Birding Blog Archives

January 28th, 2015
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Sprague's Pipit, Trumpeter Swans

A really memorable day at the Santa Cruz Flats and Sweetwater Wetlands, with 70 species and two massive high points for me on a personal level.

Santa Cruz Flats:
A Sprague’s Pipit has been reported for the past few weeks in the same area at the corner of Pretzer and Tweedy Roads, an incredibly hard bird to see and one that is rarely found in SE Arizona. I’ve never seen one anywhere in the world, so naturally I was looking forward to getting my chance. Our main target was Mountain Plover (which we didn’t find today) so we had to go to the pipit spot anyway. Others have reported spending many hours over multiple visits looking for this bird without success, so I didn’t hold out much hope. But we were there, and not looking for the pipit would have been rude, even though my clients had seen one before, so it was just for my benefit. We just gave it a few minutes as we ate our sandwiches.

After about 15 minutes of digesting lunch and walking empty fields, we started heading back, when Glenn spotted a bird that dropped out of the sky and landed in the middle of the field of short grass, immediately disappearing. This looked promising, so we headed straight for the bird, and flushed a pipit, which gave one distinct call, and landed at the edge of the field in partial view. That’s it – that’s the SPRAGUE’S PIPIT! I feel guilty to have gotten nice views of this difficult life bird in just 15 minutes. This is a bird I’ve long wanted to get to grips with, so I was delighted, especially as I got a few record shots.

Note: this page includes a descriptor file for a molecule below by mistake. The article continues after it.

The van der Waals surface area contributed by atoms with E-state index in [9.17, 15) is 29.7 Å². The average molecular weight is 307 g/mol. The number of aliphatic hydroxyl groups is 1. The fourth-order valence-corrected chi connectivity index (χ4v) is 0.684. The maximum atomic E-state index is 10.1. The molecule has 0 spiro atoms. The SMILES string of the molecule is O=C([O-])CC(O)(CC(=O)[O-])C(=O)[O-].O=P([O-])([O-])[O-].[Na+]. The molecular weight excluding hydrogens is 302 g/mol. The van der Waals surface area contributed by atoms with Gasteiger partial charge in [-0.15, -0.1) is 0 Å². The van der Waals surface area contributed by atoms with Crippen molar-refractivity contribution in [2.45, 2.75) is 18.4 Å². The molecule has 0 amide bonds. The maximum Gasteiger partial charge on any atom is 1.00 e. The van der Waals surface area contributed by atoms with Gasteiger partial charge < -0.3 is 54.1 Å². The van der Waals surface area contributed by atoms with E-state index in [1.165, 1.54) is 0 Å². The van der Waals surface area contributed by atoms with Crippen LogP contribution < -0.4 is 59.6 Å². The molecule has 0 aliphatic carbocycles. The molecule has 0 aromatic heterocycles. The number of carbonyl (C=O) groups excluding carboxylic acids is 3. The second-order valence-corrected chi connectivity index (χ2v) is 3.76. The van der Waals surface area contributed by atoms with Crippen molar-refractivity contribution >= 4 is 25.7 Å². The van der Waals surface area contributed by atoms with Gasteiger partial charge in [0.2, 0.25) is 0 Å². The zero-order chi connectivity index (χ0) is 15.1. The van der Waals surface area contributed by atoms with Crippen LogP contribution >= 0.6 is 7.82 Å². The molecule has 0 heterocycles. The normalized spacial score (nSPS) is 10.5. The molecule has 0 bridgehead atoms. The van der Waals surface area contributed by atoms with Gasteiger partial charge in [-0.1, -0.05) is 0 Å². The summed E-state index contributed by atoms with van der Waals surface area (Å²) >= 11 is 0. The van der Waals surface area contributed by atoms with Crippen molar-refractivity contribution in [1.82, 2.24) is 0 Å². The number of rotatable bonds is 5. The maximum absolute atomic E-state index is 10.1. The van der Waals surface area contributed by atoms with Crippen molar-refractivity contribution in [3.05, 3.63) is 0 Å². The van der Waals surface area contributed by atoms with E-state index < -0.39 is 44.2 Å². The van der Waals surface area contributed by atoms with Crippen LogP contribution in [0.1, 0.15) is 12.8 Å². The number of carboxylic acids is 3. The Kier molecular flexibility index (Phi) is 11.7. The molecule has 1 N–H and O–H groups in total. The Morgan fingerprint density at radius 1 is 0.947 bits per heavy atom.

Sprague's Pipit

Sprague's Pipit

Sprague's Pipit

Sprague's Pipit

Several CRESTED CARACARAS were along Wheeler Rd, north of Baumgartner.
A few SAGEBRUSH SPARROWS reluctantly showed in one of their traditional spots, north of Harmon Rd, a mile east of Sunland Gin Rd.
Also in the area, a few CANVASBACKS on one of the tanks, a lone TURKEY VULTURE, the regular HARRIS’S HAWKS, a small flock of GREATER YELLOWLEGS and LEAST SANDPIPERS in a wet field, GREATER ROADRUNNER, a couple of GREAT HORNED and several showy BURROWING OWLS, a nice PRAIRIE FALCON, several VERMILION FLYCATCHERS, HORNED LARKS, a lowland wintering ROCK WREN, a slightly surprising HOUSE WREN, BLACK-TAILED GNATCATCHERS, AMERICAN PIPITS, ABERT’S TOWHEES, a few LARK BUNTINGS, and large numbers of blackbirds around the Red Rock Feedlot, including YELLOW-HEADED BLACKBIRD and BROWN-HEADED COWBIRD.

Burrowing Owl

Burrowing Owls

Crested Caracaras

Prairie Falcon

Sagebrush Sparrow

Vermilion Flycatcher

Jacob’s Park, Tucson:
We were running late, and arrived just before dusk. We found INCA and WHITE-WINGED DOVES, several VERMILION FLYCATCHERS, a MERLIN, and a few CEDAR WAXWINGS, but no sign of our target, the wintering Lewis’s Woodpecker.

Sweetwater Wetlands:
While we were at the flats, I checked the listserv and learnt about a pair of apparrent Trumpeter Swans at Sweetwater Wetlands. This soon turned into confirmation, two Trumpeter Swans at Sweetwater, an extremely rare bird in SE Arizona. My clients had seen plenty of Trumpter Swans, so I could ask them to dash straight there. However, as the sun went down, we left Jacob’s Park and were only a few minytes from Sweetwater. Go on, then, my clients kindly said, let’s see the swans. We ran up in the last few moments of light, and there they were, two beautiful TRUMPETER SWANS, my second world lifer of the day! It’s amazing to do this once, seeing new birds in places I’ve birded hundreds of times, but twice in one day is something I’ll surely never manage again, as long as I live and bird in Arizona. Remarkable.

Trumpeter Swans

Trumpeter Swans

Also at Sweetwater, I vaguely noticed a good selection of ducks, NEOTROPIC CORMORANT, LEAST SANDPIPERS, BLUE-GRAY GNATCATCHER, and ORANGE-CROWNED WARBLER.

Great day! Many thanks to Glenn and Kennedy for sharing it with me, and allowing me to see my two lifers, despite neither of them being new for them. This is a day that will go down in birding legend as far as I’m concerned.


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